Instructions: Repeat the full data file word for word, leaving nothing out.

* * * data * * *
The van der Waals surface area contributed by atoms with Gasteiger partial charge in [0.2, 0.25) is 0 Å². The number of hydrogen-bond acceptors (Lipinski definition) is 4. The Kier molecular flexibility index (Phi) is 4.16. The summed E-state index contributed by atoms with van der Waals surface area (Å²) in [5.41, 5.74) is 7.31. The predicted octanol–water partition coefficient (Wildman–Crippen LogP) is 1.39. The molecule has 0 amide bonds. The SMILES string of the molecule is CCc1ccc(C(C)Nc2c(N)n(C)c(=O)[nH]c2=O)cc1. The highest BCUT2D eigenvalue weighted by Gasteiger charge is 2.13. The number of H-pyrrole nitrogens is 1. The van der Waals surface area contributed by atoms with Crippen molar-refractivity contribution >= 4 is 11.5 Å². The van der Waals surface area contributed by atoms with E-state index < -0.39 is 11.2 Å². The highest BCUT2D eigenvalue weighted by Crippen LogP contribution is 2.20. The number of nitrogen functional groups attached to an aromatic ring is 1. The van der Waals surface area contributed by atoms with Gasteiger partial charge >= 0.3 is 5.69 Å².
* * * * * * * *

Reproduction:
The van der Waals surface area contributed by atoms with Gasteiger partial charge in [0.2, 0.25) is 0 Å². The number of hydrogen-bond acceptors (Lipinski definition) is 4. The Kier molecular flexibility index (Phi) is 4.16. The summed E-state index contributed by atoms with van der Waals surface area (Å²) in [5.41, 5.74) is 7.31. The predicted octanol–water partition coefficient (Wildman–Crippen LogP) is 1.39. The molecule has 0 amide bonds. The SMILES string of the molecule is CCc1ccc(C(C)Nc2c(N)n(C)c(=O)[nH]c2=O)cc1. The highest BCUT2D eigenvalue weighted by Gasteiger charge is 2.13. The number of H-pyrrole nitrogens is 1. The van der Waals surface area contributed by atoms with Crippen molar-refractivity contribution >= 4 is 11.5 Å². The van der Waals surface area contributed by atoms with E-state index < -0.39 is 11.2 Å². The highest BCUT2D eigenvalue weighted by Crippen LogP contribution is 2.20. The number of nitrogen functional groups attached to an aromatic ring is 1. The van der Waals surface area contributed by atoms with Gasteiger partial charge >= 0.3 is 5.69 Å².